The two issues relate, of course, trust and the executions – the betrayal of the trust that the system will recognize reform and reward it with life. A betrayal of trust not dissimilar to that suffered by young black Americans who – while I slept and Indonesia was executing – were rebelling in Baltimore.

Life should simply be fairer and more just for more people – we should recognise that we are all in this together and that we all benefit when more of our fellow human beings are thriving than are suffering.

Anyway … when I’m not watching for twigs or cringing in the turbulence of a Double-B, this is the stuff I’m thinking about. That and what I’ll eat next.

I left the highway at Nambucca Heads and took the backroads to Macksville. Seven kilometres out of town it was clear I’d just missed a rain shower: there were wet patches on the road and that fantastic rain-on-hot-bitumen smell. As I passed the showgrounds the heavens opened, seemingly from nowhere, and hammered me for just long enough for me to get wet, get my jacket out, put it on and ride on. Then it stopped.

Nambucca River at Macksville

I had set my mind on a vanilla slice from just before the rain and I was on the hunt for a bakery as soon as I hit town. Quickly found one, and my vanilla slice, then a café for a matching pot of tea. Such civilised bicycle touring!

The highway from Macksville to the Scotts Head turn-off is shit – busy and with a narrow verge – but it was only a few kilometres. Then I was back onto rolling country blacktop again for the final hour or so into Scotts Head. A bit of a brutal climb greeted my arrival into the town but the top rewarded me with a stunning view of the ocean, headlands rolling north, and orangey cloud diffused sunlight illuminating the whole of it.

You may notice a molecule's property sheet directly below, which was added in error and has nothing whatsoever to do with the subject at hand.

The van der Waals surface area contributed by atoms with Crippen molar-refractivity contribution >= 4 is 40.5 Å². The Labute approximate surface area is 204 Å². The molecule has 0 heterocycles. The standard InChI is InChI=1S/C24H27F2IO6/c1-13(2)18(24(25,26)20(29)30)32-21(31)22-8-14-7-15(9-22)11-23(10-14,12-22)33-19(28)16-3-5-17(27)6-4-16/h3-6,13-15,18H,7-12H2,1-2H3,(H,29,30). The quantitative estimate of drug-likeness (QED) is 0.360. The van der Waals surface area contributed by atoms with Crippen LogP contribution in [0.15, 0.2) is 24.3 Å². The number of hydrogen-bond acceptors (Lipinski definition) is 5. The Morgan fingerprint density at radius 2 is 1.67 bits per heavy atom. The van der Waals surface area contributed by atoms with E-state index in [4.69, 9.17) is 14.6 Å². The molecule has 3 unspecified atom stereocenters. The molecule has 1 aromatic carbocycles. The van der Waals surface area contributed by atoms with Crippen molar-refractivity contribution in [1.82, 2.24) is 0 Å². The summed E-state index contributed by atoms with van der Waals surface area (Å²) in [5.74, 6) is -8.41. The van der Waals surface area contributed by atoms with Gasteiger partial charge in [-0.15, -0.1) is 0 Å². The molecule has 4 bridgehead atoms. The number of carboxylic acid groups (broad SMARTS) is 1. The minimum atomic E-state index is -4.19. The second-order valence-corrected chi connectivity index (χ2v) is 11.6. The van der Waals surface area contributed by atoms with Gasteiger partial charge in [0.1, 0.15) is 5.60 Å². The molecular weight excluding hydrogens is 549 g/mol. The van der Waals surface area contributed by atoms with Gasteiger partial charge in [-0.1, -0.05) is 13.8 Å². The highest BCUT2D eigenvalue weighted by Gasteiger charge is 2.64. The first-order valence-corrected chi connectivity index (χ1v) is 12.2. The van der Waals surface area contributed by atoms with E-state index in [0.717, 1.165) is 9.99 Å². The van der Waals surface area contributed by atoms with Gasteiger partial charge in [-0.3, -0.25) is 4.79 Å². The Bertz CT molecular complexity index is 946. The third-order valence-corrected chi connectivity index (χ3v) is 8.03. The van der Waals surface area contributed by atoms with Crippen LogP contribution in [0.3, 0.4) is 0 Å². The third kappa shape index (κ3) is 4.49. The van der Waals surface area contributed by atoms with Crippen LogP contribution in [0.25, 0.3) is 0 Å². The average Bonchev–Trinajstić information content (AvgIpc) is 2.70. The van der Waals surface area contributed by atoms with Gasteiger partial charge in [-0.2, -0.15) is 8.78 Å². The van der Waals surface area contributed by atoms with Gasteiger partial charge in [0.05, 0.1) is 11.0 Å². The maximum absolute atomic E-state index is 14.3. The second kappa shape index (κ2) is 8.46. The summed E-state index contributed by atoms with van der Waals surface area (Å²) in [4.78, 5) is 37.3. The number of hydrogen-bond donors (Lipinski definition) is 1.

My Warm Showers hosts for the night, Jacky and Stephen, are recently retired and tour locally mostly but have made a couple of jaunts to Europe and other, non-bicycle, travel in Asia and South America. They were hosting me in Jacky’s mum’s house – she has passed away and now it’s shared as a holiday/beach house amongst Jacky, her siblings and all their kids.

It was another enjoyable Warm Showers evening: eating, drinking and socialising. I slept in a single bed in a room decorated with an old wall map of Australia showing a circuit journey around the continent. One of many such road-trips Jacky’s parents had enjoyed making.

Again … Google won’t let me embed a map with my changes (if anyone knows how to do that, let me know) I rode from Urunga to Hungry Head, Nambucca Heads then the backroads to Macksville before rejoining the highway to the Scotts Head turnoff.